Monday I have an appointment at UMC for a pulmonary function test. The kids are going to hang out at work with Danny while I have that done. It’s supposed to be quick! Wednesday morning I have to be at UMC at 8am (EARLY for us!) to have my portacath
installed*. That procedure will take up most of the morning. At noon, I am to report to The Cancer Center. At 1pm, I am scheduled for another baseline x-ray. Then at 2:30, I have my first Intron Alfa-2b
Treatment. The treatment will take 2-3 hours, so we’ll head home around 5pm to see what fabulous side effects I’ll enjoy! (The first dose apparently is the worst and it usually gets better from there.) Thursday I have to be at The Cancer Center at 9am for my second treatment. My sweet friend Tina has agreed to drive me there so Danny can get our kids off to preschool. Friday is another interferon treatment, but I don’t know the time yet. The positive thing about having to be at The Cancer Center for 3 hours a day/ 5 days a week is I anticipate the time will go quickly!
Thanks to everyone who is praying for me and has taken the time to read all the details of my week. I know that typing this out helps me process everything. I read an incredible perspective of suffering and healing on Beth Moore’s LPM blog today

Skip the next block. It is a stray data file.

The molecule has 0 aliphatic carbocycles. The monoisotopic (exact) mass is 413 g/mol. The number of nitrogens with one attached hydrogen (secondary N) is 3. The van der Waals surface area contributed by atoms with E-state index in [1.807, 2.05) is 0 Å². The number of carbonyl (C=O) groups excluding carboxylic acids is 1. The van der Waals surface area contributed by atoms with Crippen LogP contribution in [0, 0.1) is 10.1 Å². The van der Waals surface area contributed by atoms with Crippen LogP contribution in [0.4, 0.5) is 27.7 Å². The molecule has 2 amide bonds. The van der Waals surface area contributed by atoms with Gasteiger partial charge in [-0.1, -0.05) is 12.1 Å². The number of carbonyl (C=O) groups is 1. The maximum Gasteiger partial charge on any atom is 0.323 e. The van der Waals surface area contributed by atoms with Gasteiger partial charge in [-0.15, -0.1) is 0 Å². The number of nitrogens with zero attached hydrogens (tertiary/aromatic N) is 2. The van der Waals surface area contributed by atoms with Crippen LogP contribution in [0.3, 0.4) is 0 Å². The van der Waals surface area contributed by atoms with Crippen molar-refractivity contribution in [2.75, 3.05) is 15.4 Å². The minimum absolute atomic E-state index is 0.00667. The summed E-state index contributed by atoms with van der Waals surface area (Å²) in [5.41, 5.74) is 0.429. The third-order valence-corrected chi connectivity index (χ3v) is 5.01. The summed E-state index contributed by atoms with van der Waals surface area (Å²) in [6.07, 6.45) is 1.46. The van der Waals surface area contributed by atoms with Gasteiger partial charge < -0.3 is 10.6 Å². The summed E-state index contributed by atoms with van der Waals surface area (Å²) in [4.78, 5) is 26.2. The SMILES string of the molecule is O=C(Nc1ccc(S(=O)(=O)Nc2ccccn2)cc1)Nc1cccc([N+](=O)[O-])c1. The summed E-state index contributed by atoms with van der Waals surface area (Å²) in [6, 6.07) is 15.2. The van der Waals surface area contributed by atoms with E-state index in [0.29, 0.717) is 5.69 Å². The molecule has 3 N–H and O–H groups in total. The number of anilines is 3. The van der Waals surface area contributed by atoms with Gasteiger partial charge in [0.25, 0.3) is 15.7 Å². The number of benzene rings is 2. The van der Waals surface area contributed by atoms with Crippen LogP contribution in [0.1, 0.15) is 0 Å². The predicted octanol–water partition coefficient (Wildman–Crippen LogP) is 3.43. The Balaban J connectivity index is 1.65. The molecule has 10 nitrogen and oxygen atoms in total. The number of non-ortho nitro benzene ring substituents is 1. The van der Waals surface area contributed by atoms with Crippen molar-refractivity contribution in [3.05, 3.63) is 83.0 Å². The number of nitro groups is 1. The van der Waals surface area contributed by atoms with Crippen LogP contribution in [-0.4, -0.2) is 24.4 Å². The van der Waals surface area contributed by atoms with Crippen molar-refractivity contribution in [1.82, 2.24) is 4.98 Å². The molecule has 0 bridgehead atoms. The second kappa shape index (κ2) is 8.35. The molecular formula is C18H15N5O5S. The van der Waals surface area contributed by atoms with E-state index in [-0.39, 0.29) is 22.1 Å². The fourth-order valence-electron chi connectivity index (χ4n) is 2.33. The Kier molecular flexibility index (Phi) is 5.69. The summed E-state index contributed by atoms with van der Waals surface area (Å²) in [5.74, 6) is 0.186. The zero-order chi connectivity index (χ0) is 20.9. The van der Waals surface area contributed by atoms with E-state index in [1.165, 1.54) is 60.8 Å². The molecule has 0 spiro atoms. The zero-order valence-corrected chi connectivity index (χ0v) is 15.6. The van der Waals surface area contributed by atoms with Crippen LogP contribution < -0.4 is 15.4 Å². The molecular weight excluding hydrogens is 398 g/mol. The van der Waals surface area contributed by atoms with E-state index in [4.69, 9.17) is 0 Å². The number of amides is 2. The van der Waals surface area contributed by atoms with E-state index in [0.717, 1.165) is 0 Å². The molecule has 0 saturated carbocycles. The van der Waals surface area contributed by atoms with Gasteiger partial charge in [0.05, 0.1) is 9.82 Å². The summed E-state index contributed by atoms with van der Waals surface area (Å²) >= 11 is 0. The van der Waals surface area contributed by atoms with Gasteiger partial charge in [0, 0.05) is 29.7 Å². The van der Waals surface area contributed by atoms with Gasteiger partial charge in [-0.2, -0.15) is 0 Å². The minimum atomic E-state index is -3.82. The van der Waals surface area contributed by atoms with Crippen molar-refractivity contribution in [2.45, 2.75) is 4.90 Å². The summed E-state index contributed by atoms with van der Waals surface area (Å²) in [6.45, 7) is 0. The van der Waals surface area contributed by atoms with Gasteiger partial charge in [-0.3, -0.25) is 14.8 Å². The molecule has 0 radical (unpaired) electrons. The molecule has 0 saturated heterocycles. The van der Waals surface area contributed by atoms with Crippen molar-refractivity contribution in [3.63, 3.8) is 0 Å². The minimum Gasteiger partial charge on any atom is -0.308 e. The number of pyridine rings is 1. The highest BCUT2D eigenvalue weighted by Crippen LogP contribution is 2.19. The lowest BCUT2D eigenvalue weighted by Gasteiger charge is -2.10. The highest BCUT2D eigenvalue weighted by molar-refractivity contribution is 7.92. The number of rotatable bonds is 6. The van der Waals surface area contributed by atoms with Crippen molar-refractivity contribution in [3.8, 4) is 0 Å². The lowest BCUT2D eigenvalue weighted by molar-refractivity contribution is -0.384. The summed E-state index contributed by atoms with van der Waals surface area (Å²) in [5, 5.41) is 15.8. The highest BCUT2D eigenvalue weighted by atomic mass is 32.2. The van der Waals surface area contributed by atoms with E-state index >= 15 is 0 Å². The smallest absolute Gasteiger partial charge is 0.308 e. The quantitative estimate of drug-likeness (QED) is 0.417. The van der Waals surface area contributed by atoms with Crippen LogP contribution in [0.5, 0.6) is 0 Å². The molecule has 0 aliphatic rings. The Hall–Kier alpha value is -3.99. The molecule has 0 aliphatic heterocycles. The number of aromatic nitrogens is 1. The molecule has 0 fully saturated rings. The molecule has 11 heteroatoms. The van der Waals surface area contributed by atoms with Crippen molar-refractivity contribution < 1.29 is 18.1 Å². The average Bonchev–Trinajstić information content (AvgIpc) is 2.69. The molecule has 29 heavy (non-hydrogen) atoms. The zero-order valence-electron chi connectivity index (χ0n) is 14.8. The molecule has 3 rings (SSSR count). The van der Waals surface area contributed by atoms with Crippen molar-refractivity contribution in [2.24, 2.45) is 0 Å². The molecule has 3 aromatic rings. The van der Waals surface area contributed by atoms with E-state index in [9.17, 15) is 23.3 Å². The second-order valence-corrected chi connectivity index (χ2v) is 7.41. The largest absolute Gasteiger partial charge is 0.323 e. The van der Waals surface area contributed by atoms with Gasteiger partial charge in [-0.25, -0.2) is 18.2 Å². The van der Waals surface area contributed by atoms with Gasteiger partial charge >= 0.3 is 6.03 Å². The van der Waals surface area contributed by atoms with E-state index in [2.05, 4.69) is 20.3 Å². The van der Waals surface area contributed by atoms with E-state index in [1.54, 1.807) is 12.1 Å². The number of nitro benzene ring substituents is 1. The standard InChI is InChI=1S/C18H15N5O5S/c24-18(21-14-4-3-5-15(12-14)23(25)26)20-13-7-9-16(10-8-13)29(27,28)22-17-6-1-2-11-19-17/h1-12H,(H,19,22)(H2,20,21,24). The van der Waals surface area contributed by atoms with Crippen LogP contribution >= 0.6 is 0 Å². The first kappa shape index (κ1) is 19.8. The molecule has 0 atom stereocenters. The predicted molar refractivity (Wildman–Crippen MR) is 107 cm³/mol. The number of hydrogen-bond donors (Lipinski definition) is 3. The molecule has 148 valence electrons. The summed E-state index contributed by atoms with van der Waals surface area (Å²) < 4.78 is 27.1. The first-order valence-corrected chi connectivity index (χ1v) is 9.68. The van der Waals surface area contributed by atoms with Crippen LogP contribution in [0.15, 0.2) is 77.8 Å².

. I am hoping to share this attitude of expectancy for the change God has to do in my heart and spirit. Not bad change, but His transforming work. As Beth said, I will NOT end this journey the same as I began it. “If I am[the same], I will have missed something huge. Something vital. Something life-changing between Jesus and me. And I do not plan to miss it for this world. It’s why He has me here. ” I’ve prayed that God would transform me to love like Him at ANY cost. I don’t plan to waste this experience.
Amen and amen!
*I will be considering myself part Borg from then until it’s removed. Resistance to my dorkiness is futile!
Today was a big day of appointments! This morning I had my first appointment with the dermatologist at the Cancer Center. She was very nice and went over all my background infomation with me and then did a full body check for suspicious moles. She was very personable and the check was easier than I anticipated! She said I’m a pretty simple case and there are only two moles she wants me to watch. She instructed me to do monthly skin checks myself and only needs to see me every six months! After seeing Dr. Curiel, I was talked to by a health educator about sunscreen and wearing long sleeves(cue eye roll on my part) and given some sunscreen samples. I heart samples!